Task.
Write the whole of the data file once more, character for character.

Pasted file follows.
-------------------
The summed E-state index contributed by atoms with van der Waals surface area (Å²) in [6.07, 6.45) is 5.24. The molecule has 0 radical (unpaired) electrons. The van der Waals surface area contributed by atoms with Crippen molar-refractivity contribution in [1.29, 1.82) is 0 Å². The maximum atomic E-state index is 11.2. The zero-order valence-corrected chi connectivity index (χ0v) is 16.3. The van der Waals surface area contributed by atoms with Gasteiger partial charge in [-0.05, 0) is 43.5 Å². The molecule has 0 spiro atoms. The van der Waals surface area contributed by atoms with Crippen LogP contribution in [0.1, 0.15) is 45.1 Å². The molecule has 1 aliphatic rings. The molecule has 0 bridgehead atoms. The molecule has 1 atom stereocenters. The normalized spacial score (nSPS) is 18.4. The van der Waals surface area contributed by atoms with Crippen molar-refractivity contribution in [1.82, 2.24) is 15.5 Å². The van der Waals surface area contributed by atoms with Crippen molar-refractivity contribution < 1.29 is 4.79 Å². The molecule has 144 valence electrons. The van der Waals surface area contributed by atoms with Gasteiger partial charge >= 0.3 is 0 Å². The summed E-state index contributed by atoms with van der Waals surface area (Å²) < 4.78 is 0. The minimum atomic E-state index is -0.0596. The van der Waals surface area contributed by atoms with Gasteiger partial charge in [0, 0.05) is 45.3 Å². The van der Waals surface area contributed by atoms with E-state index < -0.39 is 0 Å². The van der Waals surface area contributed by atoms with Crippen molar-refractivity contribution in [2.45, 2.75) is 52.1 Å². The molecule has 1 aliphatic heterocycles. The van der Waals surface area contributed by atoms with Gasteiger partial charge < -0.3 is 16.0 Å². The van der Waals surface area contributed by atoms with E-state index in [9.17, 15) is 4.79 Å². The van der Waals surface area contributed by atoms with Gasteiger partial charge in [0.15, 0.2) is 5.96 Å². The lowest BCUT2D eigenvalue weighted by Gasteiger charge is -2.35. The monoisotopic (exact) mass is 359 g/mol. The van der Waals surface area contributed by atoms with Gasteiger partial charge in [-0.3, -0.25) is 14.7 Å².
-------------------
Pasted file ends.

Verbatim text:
The summed E-state index contributed by atoms with van der Waals surface area (Å²) in [6.07, 6.45) is 5.24. The molecule has 0 radical (unpaired) electrons. The van der Waals surface area contributed by atoms with Crippen molar-refractivity contribution in [1.29, 1.82) is 0 Å². The maximum atomic E-state index is 11.2. The zero-order valence-corrected chi connectivity index (χ0v) is 16.3. The van der Waals surface area contributed by atoms with Gasteiger partial charge in [-0.05, 0) is 43.5 Å². The molecule has 0 spiro atoms. The van der Waals surface area contributed by atoms with Crippen LogP contribution in [0.1, 0.15) is 45.1 Å². The molecule has 1 aliphatic rings. The molecule has 0 bridgehead atoms. The molecule has 1 atom stereocenters. The normalized spacial score (nSPS) is 18.4. The van der Waals surface area contributed by atoms with Crippen molar-refractivity contribution in [1.82, 2.24) is 15.5 Å². The van der Waals surface area contributed by atoms with Crippen molar-refractivity contribution < 1.29 is 4.79 Å². The molecule has 144 valence electrons. The van der Waals surface area contributed by atoms with Gasteiger partial charge >= 0.3 is 0 Å². The summed E-state index contributed by atoms with van der Waals surface area (Å²) < 4.78 is 0. The minimum atomic E-state index is -0.0596. The van der Waals surface area contributed by atoms with Gasteiger partial charge in [0, 0.05) is 45.3 Å². The van der Waals surface area contributed by atoms with E-state index < -0.39 is 0 Å². The van der Waals surface area contributed by atoms with Crippen molar-refractivity contribution in [2.45, 2.75) is 52.1 Å². The molecule has 1 aliphatic heterocycles. The van der Waals surface area contributed by atoms with Gasteiger partial charge < -0.3 is 16.0 Å². The van der Waals surface area contributed by atoms with E-state index in [9.17, 15) is 4.79 Å². The van der Waals surface area contributed by atoms with Gasteiger partial charge in [0.15, 0.2) is 5.96 Å². The lowest BCUT2D eigenvalue weighted by Gasteiger charge is -2.35. The monoisotopic (exact) mass is 359 g/mol. The van der Waals surface area contributed by atoms with Gasteiger partial charge in [-0.3, -0.25) is 14.7 Å².